Foreclosure is a judicial process in which a mortgage lender recoups some of its losses in the event of default by taking possession and/or ownership of the home that secured the loan in the first place in Lebanon, Oregon Foreclosure normally involves a forced sale of the house at auction. Banks normally want to rid themselves of ownership of the home as soon as possible, collect as much money as they can, and then move on.
In all states in the United States, including Oregon, foreclosure by judicial sale is an option. This allows the sale to be conducted under the supervision of a court, to ensure that the bank makes a good faith effort to get a fair price, and that the proceeds above and beyond the balance of the mortgage (if there are any) go back to the debtor. In many states, mortgages which have not been refinanced are "non-recourse loans." This means that, in the event of default, the bank can take ownership of the house and sell it; but if the sale price happens to be less than the balance of the mortgage, the lender cannot go after the borrower for the remainder. Because of this, some people have found that their best option is to simply walk away from the home if the mortgage is more than the house is worth. You should talk with a Lebanon, Oregon attorney to see if this state is one of them.
How Can I Avoid Foreclosure in Oregon?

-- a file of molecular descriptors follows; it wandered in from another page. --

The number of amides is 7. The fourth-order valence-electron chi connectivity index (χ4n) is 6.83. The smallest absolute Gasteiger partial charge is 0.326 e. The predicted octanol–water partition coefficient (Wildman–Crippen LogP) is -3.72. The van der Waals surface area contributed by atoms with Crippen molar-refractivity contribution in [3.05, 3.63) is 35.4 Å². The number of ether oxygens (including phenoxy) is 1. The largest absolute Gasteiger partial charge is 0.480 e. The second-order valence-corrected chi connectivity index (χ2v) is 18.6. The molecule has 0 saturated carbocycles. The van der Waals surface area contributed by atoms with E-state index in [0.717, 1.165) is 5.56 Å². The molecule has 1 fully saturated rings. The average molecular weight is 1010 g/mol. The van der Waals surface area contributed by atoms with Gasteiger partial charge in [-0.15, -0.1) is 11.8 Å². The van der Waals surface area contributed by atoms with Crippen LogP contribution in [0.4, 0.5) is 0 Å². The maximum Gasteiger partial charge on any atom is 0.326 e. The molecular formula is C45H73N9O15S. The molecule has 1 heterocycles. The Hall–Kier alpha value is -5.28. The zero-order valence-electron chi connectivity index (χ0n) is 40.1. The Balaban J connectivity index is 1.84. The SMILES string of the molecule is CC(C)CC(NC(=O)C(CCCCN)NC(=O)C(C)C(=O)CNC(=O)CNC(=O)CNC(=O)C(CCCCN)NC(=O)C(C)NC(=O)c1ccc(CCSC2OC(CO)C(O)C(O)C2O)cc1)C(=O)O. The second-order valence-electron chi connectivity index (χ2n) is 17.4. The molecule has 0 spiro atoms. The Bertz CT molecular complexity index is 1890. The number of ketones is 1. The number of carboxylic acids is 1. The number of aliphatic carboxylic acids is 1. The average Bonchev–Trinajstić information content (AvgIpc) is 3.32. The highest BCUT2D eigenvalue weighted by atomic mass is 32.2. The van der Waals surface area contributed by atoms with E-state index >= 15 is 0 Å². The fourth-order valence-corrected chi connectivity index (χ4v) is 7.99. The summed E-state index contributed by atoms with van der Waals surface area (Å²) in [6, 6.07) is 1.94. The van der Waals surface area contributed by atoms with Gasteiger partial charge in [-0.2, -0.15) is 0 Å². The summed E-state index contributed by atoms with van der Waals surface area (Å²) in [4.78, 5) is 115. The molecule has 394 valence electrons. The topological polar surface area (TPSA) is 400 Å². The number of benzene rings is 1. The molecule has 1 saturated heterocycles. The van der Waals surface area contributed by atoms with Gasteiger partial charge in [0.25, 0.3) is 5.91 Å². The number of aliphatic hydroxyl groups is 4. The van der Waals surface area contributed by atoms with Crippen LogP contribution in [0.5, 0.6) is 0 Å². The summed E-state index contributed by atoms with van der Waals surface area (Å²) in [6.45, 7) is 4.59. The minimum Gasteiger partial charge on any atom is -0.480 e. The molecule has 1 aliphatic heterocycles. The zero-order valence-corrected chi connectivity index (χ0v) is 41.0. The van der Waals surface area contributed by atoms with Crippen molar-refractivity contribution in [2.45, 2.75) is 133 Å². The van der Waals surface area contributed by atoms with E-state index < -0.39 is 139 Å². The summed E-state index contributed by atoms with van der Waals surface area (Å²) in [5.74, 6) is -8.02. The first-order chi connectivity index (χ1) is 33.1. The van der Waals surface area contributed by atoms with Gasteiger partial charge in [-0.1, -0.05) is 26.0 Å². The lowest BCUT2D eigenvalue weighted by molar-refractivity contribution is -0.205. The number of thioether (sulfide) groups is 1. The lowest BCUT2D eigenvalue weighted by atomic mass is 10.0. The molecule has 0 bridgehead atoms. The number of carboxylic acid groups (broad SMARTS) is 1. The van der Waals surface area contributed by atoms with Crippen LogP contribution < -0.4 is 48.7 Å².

First, and most importantly, you should not ignore the issue. Failing to respond to foreclosure calls from your lender will not make a problem go away. You should stay in touch, and be straightforward with, your creditor as much as possible. You should keep in mind that banks normally don't want to take your Lebanon home. They aren't in the real estate business, and expect to make money through interest on the loan, not by selling your house. If you are up-front with them early on, they will probably make a reasonable effort to accommodate your financial system if it will keep you from defaulting.
If no deal can be worked out, or the mortgage payments have become prohibitive, you might consider a "short sale". While the lender has to consent to it, many will take a moderate loss if it means avoiding foreclosure (which lenders typically treat as a last resort). This allows you to sell the house for whatever price it can fetch on the current market, and hand the proceeds over to the bank. If the sale nets less than the balance, some or all of the deficiency might be forgiven. You may also consider a "short refinance" which allows a chunk of the debt to be forgiven, and lets you refinance the rest.
How Can A Lebanon, Oregon Attorney Help?
If you are facing the possibility of foreclosure, a good Lebanon, Oregon real estate attorney can help. At the very least, they will be able to inform you of your legal options.